Six Tips to Motivate Principals to Write

Communicator
September 2017, Volume 41, Issue 1

The thought of writing your own book can seem intimidating and requires a lot of research and effort to accomplish. Preparation is a key component to helping you achieve the end goal—a published piece. Sharing your education expertise not only accomplishes the end goal, but your knowledge will serve as an important resource for those interested in your specific topic, and can help those new to the field.

Writing is a long process, but with the right information and resources you can push forward and complete your very own published masterpiece. Here’s what you need to know to get started.

1. Successful writers write—a lot. When Bob Busk was the elementary principal at the International School at Kuala Lumpur, he taught writing classes in addition to performing his administrative duties. To keep his writing skills up to speed, Busk maintained a lively blog featuring colorful essays about life in Malaysia. To become a better writer, he enthusiastically advises authors to “write; write some more; write even more.” Writing is a lot like public speaking; it gets better with practice.  Leadership award-winner Cheryl Larsen also believes in the power of practice. In addition to her principal duties at a large Washington elementary school, Larsen prepares vital documents for her school district, such as parent-student handbooks, curriculum guides, student progress reports, and attendance communications. This technical work has spurred her on to other types of writing, such as contributing commentary to professional articles written by other educators and writing manuscript reviews for a publishing company. Larsen has a book in mind, and this ambitious step will be well supported by the writing practice she is getting now. 

2. Write professional articles. Writing for a professional magazine, such as Principal, is an ideal way to gain the knowledge, skills, and experience needed to write a book.  You will learn how to craft an appealing narrative, how to collaborate with an editor, and whether there are readers interested in your ideas—an appreciative audience is a powerful motivator. Education publications typically post article submission guidelines that can help show you what they want from a writer.  

3. Picture your favorite education books. What type of book do you want to write? A highly researched textbook for teachers, an inspiring guide for school leaders, or a breezy “how to” for new principals?  Collect published books that are similar to the one you visualize, then review each one thoughtfully. Take note of the narrative styles and any special features, including sidebars, illustrations, and data tables. Do you have the skills to prepare such a book? Identify what you would need to learn to make your dream book become a reality.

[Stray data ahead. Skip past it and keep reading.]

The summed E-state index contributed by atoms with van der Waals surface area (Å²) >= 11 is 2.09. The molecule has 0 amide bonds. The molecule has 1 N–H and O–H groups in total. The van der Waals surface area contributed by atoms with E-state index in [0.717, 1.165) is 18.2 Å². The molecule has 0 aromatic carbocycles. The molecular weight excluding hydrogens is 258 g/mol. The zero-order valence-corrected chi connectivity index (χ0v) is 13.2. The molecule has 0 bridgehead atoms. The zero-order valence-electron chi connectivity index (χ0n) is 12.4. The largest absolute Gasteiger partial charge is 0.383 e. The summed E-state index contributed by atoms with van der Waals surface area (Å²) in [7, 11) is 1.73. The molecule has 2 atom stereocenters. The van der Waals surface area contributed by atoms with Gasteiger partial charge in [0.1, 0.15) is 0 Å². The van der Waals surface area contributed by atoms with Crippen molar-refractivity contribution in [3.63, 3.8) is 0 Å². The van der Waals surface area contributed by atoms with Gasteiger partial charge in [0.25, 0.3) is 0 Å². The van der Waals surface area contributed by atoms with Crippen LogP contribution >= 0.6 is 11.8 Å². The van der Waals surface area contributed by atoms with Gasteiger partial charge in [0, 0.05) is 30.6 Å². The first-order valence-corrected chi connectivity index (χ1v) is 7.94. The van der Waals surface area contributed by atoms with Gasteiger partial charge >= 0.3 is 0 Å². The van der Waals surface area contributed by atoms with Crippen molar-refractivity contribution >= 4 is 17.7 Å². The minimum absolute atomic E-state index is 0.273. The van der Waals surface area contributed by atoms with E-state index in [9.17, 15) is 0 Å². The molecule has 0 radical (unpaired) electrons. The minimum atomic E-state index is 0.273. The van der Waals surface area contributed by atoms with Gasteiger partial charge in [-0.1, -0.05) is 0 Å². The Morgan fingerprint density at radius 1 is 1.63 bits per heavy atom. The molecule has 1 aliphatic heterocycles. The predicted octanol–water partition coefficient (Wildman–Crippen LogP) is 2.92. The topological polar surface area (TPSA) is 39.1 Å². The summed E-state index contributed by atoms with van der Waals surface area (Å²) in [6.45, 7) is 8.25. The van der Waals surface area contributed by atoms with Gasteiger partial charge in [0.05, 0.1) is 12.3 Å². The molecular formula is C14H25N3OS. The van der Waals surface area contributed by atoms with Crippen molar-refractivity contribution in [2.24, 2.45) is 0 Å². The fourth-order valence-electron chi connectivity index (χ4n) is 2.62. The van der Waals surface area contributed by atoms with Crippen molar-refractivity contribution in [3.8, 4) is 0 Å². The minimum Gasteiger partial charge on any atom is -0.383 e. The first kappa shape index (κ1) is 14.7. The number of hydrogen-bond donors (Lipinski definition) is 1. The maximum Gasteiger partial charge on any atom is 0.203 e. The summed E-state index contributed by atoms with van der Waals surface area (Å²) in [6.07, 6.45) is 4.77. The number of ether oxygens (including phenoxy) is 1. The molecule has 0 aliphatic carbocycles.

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4. Research publishers. There are traditional education publishers to investigate, like Corwin Press, Heinemann, Routledge, and Solution Tree, as well as self-publishing companies, such as AuthorsHouse, XLibris, and Kindle Direct Publishing. Whichever avenue you choose, reputable publishers will provide writers with editorial support and detailed manuscript and submission guidelines. Check out a variety of publishers’ websites to learn more; knowing what is expected will build your book-writing confidence. 

5. Select a high-interest topic. Popular education writer Elaine McEwan-Adkins, who has more than two dozen books on the market, advises new authors to write about their passion. Pennsylvanian educator Jacie Maslyk did just that. She was a principal when she initiated the STEAM program in her school and drafted STEAM Makers: Fostering Creativity and Innovation in the Elementary Classroom (2016). STEAM combines science, technology, engineering, and math curriculum  (STEM) with the arts,  design, and humanities.  “Maker” refers to a growing movement to make hands-on, project-based learning a vital part of instruction. Maslyk, who has merited prestigious leadership awards, is now an assistant superintendent, and in this capacity will use STEAM Makers to support the professional development of teachers and principals.

6. Schedule time to write. If you ask school leaders about their biggest barrier to writing, you can bet that “lack of time” will come up first. But like everything else in life, time can be found for high-priority activities.  Creating a reliable block of writing time is essential.  If you are an early bird, for example, write in the quiet morning hours before your family rises. Or you can put fingers to the keyboard at night when other household members are occupied with their own pursuits. You can build writing time into weekends, holidays, and vacations.  If you create a writing schedule and stick to it, your book will slowly but steadily emerge.

Read the full article from Principal magazine for more resources to help principals get started writing a book.

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